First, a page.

Next I found and read the Frank Darabont script for Indiana Jones IV, entitled INDIANA JONES AND THE CITY OF THE GODS. I’m a huge fan of Frank Darabont after SHAWSHANK REDEMPTION and THE GREEN MILE (and even THE MIST). As many people already know, Frank was a writer on the YOUNG INDIANA JONES CHRONICLES, the TV series by George Lucas that really was more of an educational show than a real drama or action series. Frank developed into an amazing writer and director in his own right. Frank was understandably upset when George Lucas trashed his script for the latest Indiana Jones feature and was quite vocal about it. I thought for sure it would be every bit as amazing as Frank’s normal writing, but sadly I prefer the movie that was made to what his script turned out like. I was shocked to be disappointed in a Frank Darabont Indiana Jones screenplay. The basic plot is the same, but many of the minor players are different, and sadly I was really disappointed in both this scripts and the final movies’ dialogue with Marion Ravenwood. Ugh, someone should have asked Lawrence Kasden to at least make a PASS at the dialogue, as that is his greatest strength as a writer. He did after all have a strong hand in her character’s creation. Her name is his wife’s grandmother’s first name (Marion) and a street they lived near (Ravenwood).
I read the coffee table book on the making of all 4 Indiana Jones features by J.W. Rinzler and Laurant Bouzereau (Spielberg’s most common chronicler of Behind the Scenes). It was insightful and a nice overview of some detail on the making of the entire series. Luckily I bought it used as this puppy costs a lot.
Next, I found a used copy of THE MAKING OF RAIDERS OF THE LOST ARK from 1981 by Derek Taylor. I’m done reading this and it has been a great in depth read at various perspectives of a semi-outsider on set writing about what everyone does and how it plays a part in the whole. Since I’m much bigger fan of this first film, I enjoyed this a lot as a standalone read.
Now I’m reading the transcripts of the story conferences for RAIDERS OF THE LOST ARK with Lawrence Kasden (screenwriter), George Lucas, and Steven Spielberg. Lucasfilm had taken the cassettes and someone internally typed them up, and now they are on the Internet where they are being enjoyed by many.
For several days these three guys sat around and talked out the screenplay from the earliest concepts to detailed scene descriptions. What will shock most readers is how evocative George Lucas’ visual descriptions are of some of the scenes and how intact they are in the final movie(s). Also, they had the mineshaft chase from TEMPLE OF DOOM and several other ideas that wound up in all the other films discussed in these early meetings. The original name being “INDIANA SMITH” changing to “INDIANA JONES” by Spielberg because of the Steve McQueen movie “NEVADA SMITH” being too similar, and other tidbits are brilliant.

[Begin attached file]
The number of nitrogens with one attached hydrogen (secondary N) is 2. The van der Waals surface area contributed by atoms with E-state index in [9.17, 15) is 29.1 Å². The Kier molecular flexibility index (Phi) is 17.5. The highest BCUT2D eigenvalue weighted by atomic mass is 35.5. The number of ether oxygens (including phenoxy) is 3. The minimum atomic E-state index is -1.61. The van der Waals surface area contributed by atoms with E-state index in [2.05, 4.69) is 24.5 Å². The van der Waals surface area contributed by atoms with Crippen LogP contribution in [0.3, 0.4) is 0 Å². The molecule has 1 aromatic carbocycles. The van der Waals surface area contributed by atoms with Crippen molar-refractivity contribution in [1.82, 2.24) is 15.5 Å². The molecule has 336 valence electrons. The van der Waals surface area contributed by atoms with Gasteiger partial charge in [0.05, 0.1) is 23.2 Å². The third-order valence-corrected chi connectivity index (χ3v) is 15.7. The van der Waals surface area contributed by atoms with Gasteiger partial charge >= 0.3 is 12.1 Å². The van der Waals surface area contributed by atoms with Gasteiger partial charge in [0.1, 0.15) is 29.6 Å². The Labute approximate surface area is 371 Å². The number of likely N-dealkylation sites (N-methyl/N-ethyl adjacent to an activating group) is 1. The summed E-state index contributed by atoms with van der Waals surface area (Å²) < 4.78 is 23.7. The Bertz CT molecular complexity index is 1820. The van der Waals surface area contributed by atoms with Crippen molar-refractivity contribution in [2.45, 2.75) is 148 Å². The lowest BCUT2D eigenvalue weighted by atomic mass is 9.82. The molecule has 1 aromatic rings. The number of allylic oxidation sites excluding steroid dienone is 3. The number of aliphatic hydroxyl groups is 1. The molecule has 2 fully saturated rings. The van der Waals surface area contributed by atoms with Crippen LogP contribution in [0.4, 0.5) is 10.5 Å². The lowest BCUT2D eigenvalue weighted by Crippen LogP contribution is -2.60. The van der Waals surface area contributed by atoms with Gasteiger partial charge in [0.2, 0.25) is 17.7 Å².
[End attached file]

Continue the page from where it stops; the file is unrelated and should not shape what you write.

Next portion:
THIS should be required reading for any aspiring screenwriter, as it is indicative of the creative process when you are hired to write a screenplay for a director and producer. Most movies are made from a story idea from the PRODUCER, not a spec script written by a writer and sold. A screenwriter has to adhere to what the producer and director dictate, so reading a fairly extensive transcription of several of these story sessions was insightful in a way that most people will never know. For those hoping to make a film within the industry and not some homemade, “let’s put on a show” no-budget indie film, then this should be a priority to obtain, print, and immerse yourself in it.
Seeing how the germ of an idea from the writer, producer, or director gets bounced around the room and then winds up being written in another form demonstrates the collaborative process. Combine that with the insights from the previous sources (books, DVD extras, etc.) and seeing how it is then filmed, and you have a complete view of the creative process of what goes into making a movie.
Sooner or later I’m going to watch KINGDOM OF THE CRYSTAL SKULL again. I’ve only seen it once, so I’d like to give it another chance, but I already know that basically I wish they had never made a sequel to RAIDERS OF THE LOST ARK. It was too perfect and worthy of Oscar ® consideration while the sequels are pale imitations with too much action and nowhere near the passion and heart of the original.
– Peter John Ross